Student’s Corner

Hey guys! My name is Patricia Van Valkenburgh and I’m Amy Kadrie’s Sustainability Intern this summer. If you want a very general background on who I am and what I do here at the University of Rochester, you can check out my bio here. I’m really excited for the opportunity to write for The Green Dandelion so let’s jump right into it.

The topic I’m about to cover is pretty controversial for my first piece so let me just put a little disclaimer here. Any opinions below are that of my own. These opinions in no way reflect the opinions of the University of Rochester.

Ok now that we’ve gotten that out of the way. We all know Trump right? Great, then I don’t need to tell you how he has famously called climate change a “hoax” (here is the proof). Trump obviously doesn’t believe in climate change. So what? We all have a right to our own opinion right? Who cares? Well I’ll tell you who cares, I do because climate change isn’t just a matter of opinion; it’s a fact. 97% of scientists agree that climate change is real.

You also, hopefully, know that Trump has recently announced that he plans to withdraw the United States from the Paris Agreement. So what does this even mean? The US cannot withdraw from the Paris Agreement for four years. We need to be in the Paris Agreement for 3 years and then give 1 years notice before withdrawing which means this won’t even happen until 2021 at the end of Trumps term. So we can’t actually withdraw anytime soon. But you know what we can do? We can drag our feet in compliance because the Paris Agreement is nonbinding. The Paris Agreement has nearly universal participation (minus Nicaragua who didn’t think the Paris Agreement did enough and Syria who are currently in a war.) You want to know what our reason for pulling out was? Because Trump thought it was unfair. Let’s break this down shall we?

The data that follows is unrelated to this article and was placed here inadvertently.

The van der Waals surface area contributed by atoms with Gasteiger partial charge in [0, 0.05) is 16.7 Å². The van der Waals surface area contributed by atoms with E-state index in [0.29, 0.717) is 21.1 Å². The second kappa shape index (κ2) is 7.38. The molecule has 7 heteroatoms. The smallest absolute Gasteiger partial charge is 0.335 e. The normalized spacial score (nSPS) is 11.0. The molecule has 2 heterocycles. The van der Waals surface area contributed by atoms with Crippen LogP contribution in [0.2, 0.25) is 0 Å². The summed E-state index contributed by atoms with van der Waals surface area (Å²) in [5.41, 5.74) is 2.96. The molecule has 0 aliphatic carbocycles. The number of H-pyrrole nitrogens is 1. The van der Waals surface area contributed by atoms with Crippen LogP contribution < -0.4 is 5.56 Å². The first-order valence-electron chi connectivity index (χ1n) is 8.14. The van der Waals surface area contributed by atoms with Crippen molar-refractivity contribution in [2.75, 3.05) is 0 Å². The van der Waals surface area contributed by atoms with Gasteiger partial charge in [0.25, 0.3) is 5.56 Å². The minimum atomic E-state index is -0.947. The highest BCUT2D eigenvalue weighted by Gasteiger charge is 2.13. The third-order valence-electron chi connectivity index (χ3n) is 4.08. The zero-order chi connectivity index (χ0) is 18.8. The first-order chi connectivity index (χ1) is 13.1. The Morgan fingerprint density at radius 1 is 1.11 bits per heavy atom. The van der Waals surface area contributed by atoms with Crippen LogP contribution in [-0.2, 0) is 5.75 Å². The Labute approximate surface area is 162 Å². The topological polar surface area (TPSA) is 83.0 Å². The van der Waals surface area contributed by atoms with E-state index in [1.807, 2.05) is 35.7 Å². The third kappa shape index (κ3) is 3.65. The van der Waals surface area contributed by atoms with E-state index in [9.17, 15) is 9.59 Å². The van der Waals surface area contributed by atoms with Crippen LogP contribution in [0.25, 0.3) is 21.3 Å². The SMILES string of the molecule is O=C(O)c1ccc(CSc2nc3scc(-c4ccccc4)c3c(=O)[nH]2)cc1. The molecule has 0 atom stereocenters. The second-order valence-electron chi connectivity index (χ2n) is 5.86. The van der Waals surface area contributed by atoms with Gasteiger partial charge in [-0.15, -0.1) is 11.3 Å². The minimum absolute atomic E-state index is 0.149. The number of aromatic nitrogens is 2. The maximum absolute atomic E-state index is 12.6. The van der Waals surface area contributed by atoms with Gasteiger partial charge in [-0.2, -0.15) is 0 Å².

Trump said that the Paris Agreement was unfair, however, the US is the largest historic contributor of greenhouse gas emissions and currently the greenhouse gas emissions of 1 individual living in America are equivalent to 4 individuals living in China. Additionally, the Paris Agreement is built on Nationally Determined Contributions which means that we choose what our goals are and the idea is to ratchet up goals over time. Yes, Obama pledged to reduce our greenhouse gas emissions by 26 to 28% below 2005 levels by 2025 and committed $3 billion in aid for developing countries by 2020 but that is because we’ve contributed so much to climate change. It’s called common but differentiated responsibility and it’s really, really important. The countries that are most affected by climate change are often the ones that have contributed the least to it which means it is the responsibility of the countries who have contributed the most to provide aid to those developing countries that are suffering as well as reduce our emissions so we do not further contribute to the problem.